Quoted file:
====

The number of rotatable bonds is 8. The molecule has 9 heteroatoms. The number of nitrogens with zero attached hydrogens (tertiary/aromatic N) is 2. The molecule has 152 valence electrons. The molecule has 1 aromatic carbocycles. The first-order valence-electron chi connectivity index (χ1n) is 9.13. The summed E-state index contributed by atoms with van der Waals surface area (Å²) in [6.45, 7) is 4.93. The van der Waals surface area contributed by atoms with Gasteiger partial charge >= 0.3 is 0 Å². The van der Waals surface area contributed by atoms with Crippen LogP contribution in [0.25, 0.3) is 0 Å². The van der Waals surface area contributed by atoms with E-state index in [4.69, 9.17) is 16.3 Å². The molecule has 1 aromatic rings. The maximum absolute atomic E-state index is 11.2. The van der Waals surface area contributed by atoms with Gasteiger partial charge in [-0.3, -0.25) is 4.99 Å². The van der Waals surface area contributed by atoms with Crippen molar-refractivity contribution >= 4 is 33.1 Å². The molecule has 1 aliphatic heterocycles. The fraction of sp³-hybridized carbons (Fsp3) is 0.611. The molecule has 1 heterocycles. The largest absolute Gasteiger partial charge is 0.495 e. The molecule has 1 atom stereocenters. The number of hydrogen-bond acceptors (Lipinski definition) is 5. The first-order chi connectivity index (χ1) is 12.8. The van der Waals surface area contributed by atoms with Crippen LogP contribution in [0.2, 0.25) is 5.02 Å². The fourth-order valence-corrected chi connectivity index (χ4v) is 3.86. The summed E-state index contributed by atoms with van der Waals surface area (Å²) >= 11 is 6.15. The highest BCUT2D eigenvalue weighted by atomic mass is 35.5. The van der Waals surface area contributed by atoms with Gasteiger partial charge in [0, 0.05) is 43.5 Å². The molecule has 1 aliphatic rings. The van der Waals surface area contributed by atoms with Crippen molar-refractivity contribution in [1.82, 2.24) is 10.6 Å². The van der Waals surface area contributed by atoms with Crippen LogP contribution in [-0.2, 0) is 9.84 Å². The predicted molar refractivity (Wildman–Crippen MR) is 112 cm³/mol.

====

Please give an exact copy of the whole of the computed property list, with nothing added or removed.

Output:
The number of rotatable bonds is 8. The molecule has 9 heteroatoms. The number of nitrogens with zero attached hydrogens (tertiary/aromatic N) is 2. The molecule has 152 valence electrons. The molecule has 1 aromatic carbocycles. The first-order valence-electron chi connectivity index (χ1n) is 9.13. The summed E-state index contributed by atoms with van der Waals surface area (Å²) in [6.45, 7) is 4.93. The van der Waals surface area contributed by atoms with Gasteiger partial charge >= 0.3 is 0 Å². The van der Waals surface area contributed by atoms with Crippen LogP contribution in [0.25, 0.3) is 0 Å². The van der Waals surface area contributed by atoms with E-state index in [4.69, 9.17) is 16.3 Å². The molecule has 1 aromatic rings. The maximum absolute atomic E-state index is 11.2. The van der Waals surface area contributed by atoms with Gasteiger partial charge in [-0.3, -0.25) is 4.99 Å². The van der Waals surface area contributed by atoms with Crippen molar-refractivity contribution >= 4 is 33.1 Å². The molecule has 1 aliphatic heterocycles. The fraction of sp³-hybridized carbons (Fsp3) is 0.611. The molecule has 1 heterocycles. The largest absolute Gasteiger partial charge is 0.495 e. The molecule has 1 atom stereocenters. The number of hydrogen-bond acceptors (Lipinski definition) is 5. The first-order chi connectivity index (χ1) is 12.8. The van der Waals surface area contributed by atoms with Crippen LogP contribution in [0.2, 0.25) is 5.02 Å². The fourth-order valence-corrected chi connectivity index (χ4v) is 3.86. The summed E-state index contributed by atoms with van der Waals surface area (Å²) >= 11 is 6.15. The highest BCUT2D eigenvalue weighted by atomic mass is 35.5. The van der Waals surface area contributed by atoms with Gasteiger partial charge in [0, 0.05) is 43.5 Å². The molecule has 1 aliphatic rings. The van der Waals surface area contributed by atoms with Crippen molar-refractivity contribution in [1.82, 2.24) is 10.6 Å². The van der Waals surface area contributed by atoms with Crippen LogP contribution in [-0.2, 0) is 9.84 Å². The predicted molar refractivity (Wildman–Crippen MR) is 112 cm³/mol.